Survival Foods that never Spoil
- Maple syrup.
- Dried lentils.
- Dried beans.
- Dried split peas.
- Dry mix Jello.
These survival foods never spoil and will still remain edible long after their flavor has changed. Except for the last two items on this list, all of them represent highly nutritious food. Their survival ( as opposed to the meaning of survival in the title ) of course depends on the quality of storage. Too hot, too humid and too much light can destroy them.
- Store additional supplies of food and water.
- Periodically check your regular prescription drugs to ensure a continuous supply in your home.
- Have any nonprescription drugs and other health supplies on hand, including pain relievers, stomach remedies, cough and cold medicines, fluids with electrolytes,
- Vitamins, food supplements
Wine & Beer
I forgot to mention in the list of items I stocked up ahead of the lock down the 150 bottles of beer the ‘El Chino’ brought over and the crates of wine for individual consumption and socializing.
When you buy wine with the intention to store it, you should select quality wines. Wine should be kept under consistent temperature and humidity. The ideal temperature is 55 degrees Fahrenheit or between 12 and 14 degrees Celsius.
The humidity level for storing your wine should hover around 70 percent to avoid dried out corks, which can allow air into the wine. A good hygrometer will come in handily.
If you’re interested, you can read my two other articles on wine:
“Fermentation in food processing is the process of converting carbohydrates to alcohol or organic acids using microorganisms—yeasts or bacteria—under anaerobic conditions. Fermentation usually implies that the action of microorganisms is desired.”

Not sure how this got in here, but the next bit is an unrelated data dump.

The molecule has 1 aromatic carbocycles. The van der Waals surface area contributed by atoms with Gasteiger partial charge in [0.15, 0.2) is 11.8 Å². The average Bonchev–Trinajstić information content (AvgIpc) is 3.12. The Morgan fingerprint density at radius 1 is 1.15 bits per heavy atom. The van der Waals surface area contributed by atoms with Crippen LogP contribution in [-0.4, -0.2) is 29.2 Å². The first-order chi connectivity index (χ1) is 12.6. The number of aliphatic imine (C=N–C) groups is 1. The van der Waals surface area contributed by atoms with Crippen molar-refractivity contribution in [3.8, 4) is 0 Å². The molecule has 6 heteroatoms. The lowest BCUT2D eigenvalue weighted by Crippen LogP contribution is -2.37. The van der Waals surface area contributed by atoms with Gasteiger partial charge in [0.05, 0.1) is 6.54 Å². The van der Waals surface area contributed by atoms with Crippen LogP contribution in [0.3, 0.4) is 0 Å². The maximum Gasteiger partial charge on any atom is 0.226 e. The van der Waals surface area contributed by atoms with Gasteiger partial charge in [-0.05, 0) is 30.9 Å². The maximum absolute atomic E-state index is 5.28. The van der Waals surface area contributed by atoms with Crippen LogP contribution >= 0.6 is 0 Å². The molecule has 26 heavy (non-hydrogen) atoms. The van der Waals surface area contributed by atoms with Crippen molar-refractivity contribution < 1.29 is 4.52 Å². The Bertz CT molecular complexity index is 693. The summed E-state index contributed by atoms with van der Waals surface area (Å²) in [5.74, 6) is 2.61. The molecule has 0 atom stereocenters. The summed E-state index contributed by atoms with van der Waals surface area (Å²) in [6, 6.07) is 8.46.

Fermentation is one of the oldest ways of preserving and storing food. It’s a beautiful process in the sense that fermentation will prevent unwanted bacteria, yeasts and molds developing in a natural way. The obvious result of fermentation is to stop food from spoiling. An additional benefit of preservation through fermentation is it maintains the flavor and texture of food.
There are plenty excellent books on fermentation, one I recommend is ‘The Art of Fermentation‘ by Sandor Ellis Katz. It’s one of the most complete reads on fermentation you can find.
A critical mind is open to great ideas. That very same author also wrote a book on fermentation as a metaphor. In these insecure, challenging, opportunity-full times I have opened up myself to ferment upon the idea of life-after-hotel-marcel-at-55.
The reasons why we humans store food can be many. The reason why we store ideas even more. We might fear imminent scarcity, try to avoid waste in times of opulence, set aside for future sales. How to best store food has been the major concern of humankind of all times.
There will be more to come on food preservation and I even might deviate into the philosophical side of life.
Another great article thanks to WA.